They say an ideal captain on a cricket field always leads by example. The entire team always looks towards the skipper for motivation. If a captain can raise the bar higher by giving his best on the field, the rest of the unit automatically gets charged up. As a leader, you always have to be inspirational so that others can follow your footsteps.

However, these logics do not apply to Mushfiqur Rahim, the skipper of the Bangladesh Test team, who is happy to be dominated by the others.

As an individual, Mushfiqur is very honest and always tries to give more than 100 percent on the field. In Bangladesh’s 17 years of Test history, by far he is their best captain in this format. Seven out of their 10 Test triumphs have come during his tenure, which includes victories against big boys like England, Australia and Sri Lanka (at their backward) within past year and a half.

But still, at present, there is insecurity all around his game and fear of failure is dictating his decisions on the field.


Following a horrible tour of Zimbabwe under the leadership of Shakib Al Hasan, a 24-year old Mushfiqur was given the charge of the team on October 2011. Initially, he was made captain in all three formats but later in 2014 following a poor form of the team, Mashrafe Mortaza replaced him as limited-overs skipper, while Mushfiqur continued to lead the Test team.

Despite not being a natural leader, one has to give him the due credit for taking up the challenge. We should not forget that he has kept wickets for the most part of his leadership tenure. Along with that, he has also been one of the most dependable batsmen the in the Test team. A batting average of 35.16 in the longest format proves that.

So, life hasn’t been a bed of roses for Mushfiqur, who made his Test debut at Lord’s at the age of 16 back in 2005.


However, despite trying wholeheartedly to handle the triple role in the Test team, time and again Mushfiqur has to face a lot of criticisms for being a defensive captain. When the opposition is at the top, he looks like fish out of the water. Unlike Mortaza, he doesn’t have that spark in him as a leader. Majority of the time Mushfiqur tends to be reactive rather than being proactive. Such negative thinking on the part of the captain, has hurt his team’s chances on quite a few occasions.

Besides that, often, we have seen he doesn’t have faith in the abilities of his own teammates. Probably, that is the reason why he did not choose to bat first after winning the toss in Potchefstroom and Bloemfontein. On both occasions, he thought his batting unit is not capable enough to take on the likes of Morne Morkel and Kagiso Rabada on a fresh pitch.

Furthermore, in the press conference, to defend his decision, he went on to admit that winning the toss was a “mistake”.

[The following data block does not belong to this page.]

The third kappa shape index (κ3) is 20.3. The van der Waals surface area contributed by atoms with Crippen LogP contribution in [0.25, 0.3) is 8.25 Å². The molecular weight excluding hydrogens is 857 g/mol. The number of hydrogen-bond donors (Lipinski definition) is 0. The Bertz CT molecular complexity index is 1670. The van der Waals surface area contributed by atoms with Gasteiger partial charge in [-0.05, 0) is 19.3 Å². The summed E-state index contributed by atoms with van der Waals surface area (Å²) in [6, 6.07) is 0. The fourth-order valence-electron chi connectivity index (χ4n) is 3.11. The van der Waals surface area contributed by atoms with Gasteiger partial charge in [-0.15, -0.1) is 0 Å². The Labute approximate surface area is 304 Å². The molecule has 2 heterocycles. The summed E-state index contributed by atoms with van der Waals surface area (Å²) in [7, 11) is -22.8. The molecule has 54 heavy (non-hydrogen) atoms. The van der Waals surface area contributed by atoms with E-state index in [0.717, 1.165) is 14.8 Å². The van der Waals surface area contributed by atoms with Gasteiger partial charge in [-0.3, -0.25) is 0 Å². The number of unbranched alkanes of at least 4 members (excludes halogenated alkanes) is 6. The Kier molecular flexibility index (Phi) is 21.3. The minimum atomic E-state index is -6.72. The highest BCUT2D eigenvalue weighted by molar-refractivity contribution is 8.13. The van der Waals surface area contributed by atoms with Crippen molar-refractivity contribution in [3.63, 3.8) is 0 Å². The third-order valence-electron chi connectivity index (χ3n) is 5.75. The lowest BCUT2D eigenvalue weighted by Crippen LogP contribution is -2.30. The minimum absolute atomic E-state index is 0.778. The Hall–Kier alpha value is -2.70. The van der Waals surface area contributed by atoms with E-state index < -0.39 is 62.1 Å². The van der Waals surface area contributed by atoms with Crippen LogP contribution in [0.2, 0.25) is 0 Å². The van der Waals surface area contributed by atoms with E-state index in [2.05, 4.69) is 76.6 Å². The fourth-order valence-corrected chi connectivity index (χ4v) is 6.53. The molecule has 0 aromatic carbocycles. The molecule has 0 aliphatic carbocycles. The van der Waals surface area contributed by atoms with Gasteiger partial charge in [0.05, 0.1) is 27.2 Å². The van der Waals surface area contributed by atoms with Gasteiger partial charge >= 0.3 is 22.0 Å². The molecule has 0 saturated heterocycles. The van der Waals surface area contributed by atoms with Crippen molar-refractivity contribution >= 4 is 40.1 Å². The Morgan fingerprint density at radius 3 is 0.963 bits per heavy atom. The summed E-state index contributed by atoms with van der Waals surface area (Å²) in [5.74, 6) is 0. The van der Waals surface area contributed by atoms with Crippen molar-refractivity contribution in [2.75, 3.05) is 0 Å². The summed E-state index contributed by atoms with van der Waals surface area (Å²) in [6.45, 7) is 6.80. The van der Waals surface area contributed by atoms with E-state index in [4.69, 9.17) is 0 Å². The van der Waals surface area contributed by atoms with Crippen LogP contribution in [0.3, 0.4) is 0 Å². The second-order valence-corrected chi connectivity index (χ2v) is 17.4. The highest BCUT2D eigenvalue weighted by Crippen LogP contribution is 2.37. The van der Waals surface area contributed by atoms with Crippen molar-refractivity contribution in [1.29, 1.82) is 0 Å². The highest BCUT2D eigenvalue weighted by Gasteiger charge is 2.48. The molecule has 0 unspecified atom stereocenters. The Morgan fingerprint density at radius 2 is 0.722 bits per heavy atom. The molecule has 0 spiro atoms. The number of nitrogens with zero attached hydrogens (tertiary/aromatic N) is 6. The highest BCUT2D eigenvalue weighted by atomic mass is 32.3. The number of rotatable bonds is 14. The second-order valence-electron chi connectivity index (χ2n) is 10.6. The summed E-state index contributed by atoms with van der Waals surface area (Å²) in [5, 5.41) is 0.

“I think it was my mistake to win the toss. I have been trying to do everything honestly for the last 12 years. But in these last two games, it seems it’d been better had I lost the toss. I think it is my personal failure. I am not able to motivate my players or guide my bowlers.”

When a captain openly admits that he is not being able to motivate his teammates, then it is high time that the team management should look for a new person for the job.

Meanwhile, Mushfiqur didn’t stop with that. He further went on to add that even his own fielding position is being decided by the “coaches.”

“I am not a good fielder. The coaches wanted me to field in the deep because they feel I give away runs or drop catches in the field. I tried to abide by their instruction. You have to do what the team management tells you to do.”

For me, this should be the final nail in the coffin of the captaincy career of Mushfiqur. When you are not good enough to decide your own fielding position, then you do not deserve to lead any team, forget about a Test side.


Mushfiqur is still Bangladesh’s best Test batsman and he has plenty to offer for his country. Thus, on an ideal world, he should be relieved of the burden of captaincy before Bangladesh’s next home series against Sri Lanka which is likely to take place at the end of this year. He has served the team as captain for six long years and now he should be allowed to focus on his own batting.


The Bangladesh Cricket Board should immediately convince seniors like Shakib Al Hasan or Tamim Iqbal to take up the captaincy of the Test team. I know the boards had already tried that before but the concerned players were not ready to take the responsibility. However, this time the authorities have to find an alternative as the situation has reached an extreme level.

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